Tuesday, June 24, 2008

Day 5: Choice Works and American Post-1940

Sean Yeh chose Rachmaninoff’s Sonata No. 2 in B-flat minor, Opus 36 because he likes the “intensity and tranquility” of the Rachmaninoff’s style, his use of chords, of density and melody. He selected the Rachmaninoff's own 1931 revision of the 1913 original which Sean said seems "long and redundant." The Steinway concert grand brought into Charles Allis Art Museum responded well to Sean’s various touches for color, and his performance revealed his passion for this music. It also boasted of a light, even, effortless, and powerful technique.

His second choice, movements II. Allegro vivace e leggiero and IV. Fuga: Allegro con spirito from Sonata Opus 26 by Samuel Barber, is a delightful and intricate piece which he played masterfully. As he described the second movement, it is in a 3-4/4-4 tempo, and “sounds like a person dancing a waltz is stumbling .” He captured the spirit of the playfully light and somewhat scattered music. Rhythmically, it felt unsettled, perhaps only because of the complicated meter. In the last movement, Sean managed the drama well with his technique, although like the Rachmaninoff he could have made more of phrases and rests between the exchanges of ideas. Practice rooms have a much faster sound decay than bigger concert halls, so even if he did practice this way he would need to slightly exaggerate to make it apparent in the hall.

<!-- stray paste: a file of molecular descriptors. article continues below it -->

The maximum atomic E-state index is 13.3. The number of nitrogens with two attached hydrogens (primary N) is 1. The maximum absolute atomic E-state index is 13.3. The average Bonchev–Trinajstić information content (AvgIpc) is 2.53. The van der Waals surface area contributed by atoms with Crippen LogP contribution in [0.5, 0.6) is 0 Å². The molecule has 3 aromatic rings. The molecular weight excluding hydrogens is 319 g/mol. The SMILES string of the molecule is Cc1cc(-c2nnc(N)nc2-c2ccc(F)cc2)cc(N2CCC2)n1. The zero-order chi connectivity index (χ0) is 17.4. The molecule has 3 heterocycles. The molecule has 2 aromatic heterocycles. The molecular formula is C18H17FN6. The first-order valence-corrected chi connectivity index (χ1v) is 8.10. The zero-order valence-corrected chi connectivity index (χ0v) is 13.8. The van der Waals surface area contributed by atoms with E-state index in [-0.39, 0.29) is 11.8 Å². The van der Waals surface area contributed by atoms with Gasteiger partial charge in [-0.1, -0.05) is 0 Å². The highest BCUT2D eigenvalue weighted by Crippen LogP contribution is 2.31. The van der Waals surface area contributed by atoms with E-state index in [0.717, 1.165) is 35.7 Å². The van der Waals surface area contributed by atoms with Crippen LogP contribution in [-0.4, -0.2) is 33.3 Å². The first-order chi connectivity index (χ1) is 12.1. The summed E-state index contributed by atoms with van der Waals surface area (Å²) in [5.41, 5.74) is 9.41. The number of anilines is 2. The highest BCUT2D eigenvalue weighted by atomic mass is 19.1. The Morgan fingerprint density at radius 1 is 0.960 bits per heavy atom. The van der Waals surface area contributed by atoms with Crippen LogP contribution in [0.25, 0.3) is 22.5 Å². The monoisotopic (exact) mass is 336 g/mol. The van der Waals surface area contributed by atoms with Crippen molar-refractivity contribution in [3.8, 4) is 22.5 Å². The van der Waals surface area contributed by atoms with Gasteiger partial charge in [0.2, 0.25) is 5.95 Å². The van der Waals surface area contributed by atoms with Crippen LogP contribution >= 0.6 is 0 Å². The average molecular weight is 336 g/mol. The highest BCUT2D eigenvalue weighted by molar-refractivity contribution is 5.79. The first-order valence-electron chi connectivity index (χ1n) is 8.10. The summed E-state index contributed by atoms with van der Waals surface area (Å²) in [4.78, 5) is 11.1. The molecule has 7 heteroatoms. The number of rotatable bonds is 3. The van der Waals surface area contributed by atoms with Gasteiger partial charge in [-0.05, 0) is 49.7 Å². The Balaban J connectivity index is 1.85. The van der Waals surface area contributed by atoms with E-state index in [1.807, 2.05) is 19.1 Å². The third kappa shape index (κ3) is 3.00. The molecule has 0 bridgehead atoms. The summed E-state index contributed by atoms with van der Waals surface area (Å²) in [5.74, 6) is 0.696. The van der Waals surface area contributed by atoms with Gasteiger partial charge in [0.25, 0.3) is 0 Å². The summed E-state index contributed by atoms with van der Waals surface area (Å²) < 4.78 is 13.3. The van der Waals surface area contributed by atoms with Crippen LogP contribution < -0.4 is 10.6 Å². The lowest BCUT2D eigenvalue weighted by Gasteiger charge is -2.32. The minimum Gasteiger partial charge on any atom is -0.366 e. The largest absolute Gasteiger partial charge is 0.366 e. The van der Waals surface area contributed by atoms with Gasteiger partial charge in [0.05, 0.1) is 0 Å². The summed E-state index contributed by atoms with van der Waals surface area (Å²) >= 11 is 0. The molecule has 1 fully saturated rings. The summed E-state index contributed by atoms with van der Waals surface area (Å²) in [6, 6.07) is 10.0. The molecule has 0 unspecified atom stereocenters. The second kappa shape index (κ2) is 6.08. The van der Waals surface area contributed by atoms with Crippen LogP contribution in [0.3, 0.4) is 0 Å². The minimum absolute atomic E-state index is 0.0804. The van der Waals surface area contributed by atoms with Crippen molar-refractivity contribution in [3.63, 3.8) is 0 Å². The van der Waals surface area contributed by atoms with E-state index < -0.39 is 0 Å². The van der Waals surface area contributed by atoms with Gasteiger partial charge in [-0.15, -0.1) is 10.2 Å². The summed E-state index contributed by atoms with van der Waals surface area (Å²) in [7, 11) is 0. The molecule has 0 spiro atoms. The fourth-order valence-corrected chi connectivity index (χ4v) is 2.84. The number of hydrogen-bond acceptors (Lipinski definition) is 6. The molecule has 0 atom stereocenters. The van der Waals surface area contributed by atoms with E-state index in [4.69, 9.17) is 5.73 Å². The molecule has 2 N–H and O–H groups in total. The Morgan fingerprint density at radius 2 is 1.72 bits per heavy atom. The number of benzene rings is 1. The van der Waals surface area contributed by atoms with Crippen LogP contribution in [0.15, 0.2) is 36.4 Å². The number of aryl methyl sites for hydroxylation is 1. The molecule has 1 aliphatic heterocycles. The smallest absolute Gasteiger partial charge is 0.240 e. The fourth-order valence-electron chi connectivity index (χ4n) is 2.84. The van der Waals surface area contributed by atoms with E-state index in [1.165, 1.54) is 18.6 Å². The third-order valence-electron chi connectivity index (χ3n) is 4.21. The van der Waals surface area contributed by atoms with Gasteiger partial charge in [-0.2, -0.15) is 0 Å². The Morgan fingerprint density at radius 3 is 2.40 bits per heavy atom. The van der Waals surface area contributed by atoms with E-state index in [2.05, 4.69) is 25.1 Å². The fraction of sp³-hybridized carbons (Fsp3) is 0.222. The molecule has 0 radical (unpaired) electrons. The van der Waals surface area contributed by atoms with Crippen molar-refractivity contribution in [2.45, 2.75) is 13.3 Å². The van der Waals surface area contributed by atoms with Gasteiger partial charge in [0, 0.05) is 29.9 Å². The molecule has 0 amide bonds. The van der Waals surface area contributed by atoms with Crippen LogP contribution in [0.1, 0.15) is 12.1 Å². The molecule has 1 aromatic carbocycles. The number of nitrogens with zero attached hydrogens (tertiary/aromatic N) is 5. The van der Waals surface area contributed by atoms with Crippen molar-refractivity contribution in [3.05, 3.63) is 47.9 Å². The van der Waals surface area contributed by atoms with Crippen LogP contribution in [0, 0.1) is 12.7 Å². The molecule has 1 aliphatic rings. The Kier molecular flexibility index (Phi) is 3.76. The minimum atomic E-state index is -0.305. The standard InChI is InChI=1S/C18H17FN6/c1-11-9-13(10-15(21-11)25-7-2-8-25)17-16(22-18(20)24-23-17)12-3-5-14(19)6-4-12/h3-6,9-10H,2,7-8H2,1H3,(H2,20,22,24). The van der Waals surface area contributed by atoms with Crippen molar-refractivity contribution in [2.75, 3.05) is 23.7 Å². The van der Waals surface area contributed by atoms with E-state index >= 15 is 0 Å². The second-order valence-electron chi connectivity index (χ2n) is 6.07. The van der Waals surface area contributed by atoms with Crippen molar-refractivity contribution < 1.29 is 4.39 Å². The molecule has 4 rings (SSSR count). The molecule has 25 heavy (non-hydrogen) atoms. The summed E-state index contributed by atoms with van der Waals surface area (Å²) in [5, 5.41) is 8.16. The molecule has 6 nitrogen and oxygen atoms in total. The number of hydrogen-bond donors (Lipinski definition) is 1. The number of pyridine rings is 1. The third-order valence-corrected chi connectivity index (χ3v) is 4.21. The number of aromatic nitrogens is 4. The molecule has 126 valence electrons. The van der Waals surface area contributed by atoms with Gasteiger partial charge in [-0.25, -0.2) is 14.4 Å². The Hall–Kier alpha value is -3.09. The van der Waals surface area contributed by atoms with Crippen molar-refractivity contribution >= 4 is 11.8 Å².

Sejoon performed executed again a beautiful legato touch on Liszt's Hungarian Rhapsody in A minor, no. 13, transcribed by Arcadi Volodos. In the first section, he brought out the melody well amidst light flourishes up and down the keyboard. When the piece really picked up, it became difficult for a few measures to hear any melody, but Sejoon catapulted into the finale with fire and fresh musicality.

As Sejoon said in his speech, "The Poltergeist (Rag Fantasy)" by William Bolcom is "the mother of all poltergeists" that, "instead of slipping in one banana trick, throws down twenty!" In other words, it is full of practical jokes. One major joke is its "frozen appoggiatura" form in which the piece concludes with the 3rd theme rather than the 1st theme. Bolcom also throws in "hand-slaps" to the keyboard in the middle of a bluesy section, which shocks the listener. It was a fun piece to listen to, difficult to play but polished.

Amy compared the sound of Ravel's "Jeux Deau" to Monet's Water Lillies. Her touch was crystalline, and her even, inner lines became the painted brush-strokes she imagined in the sound. She shaped the colors with an accurate and graceful interpretation of this beautiful piece.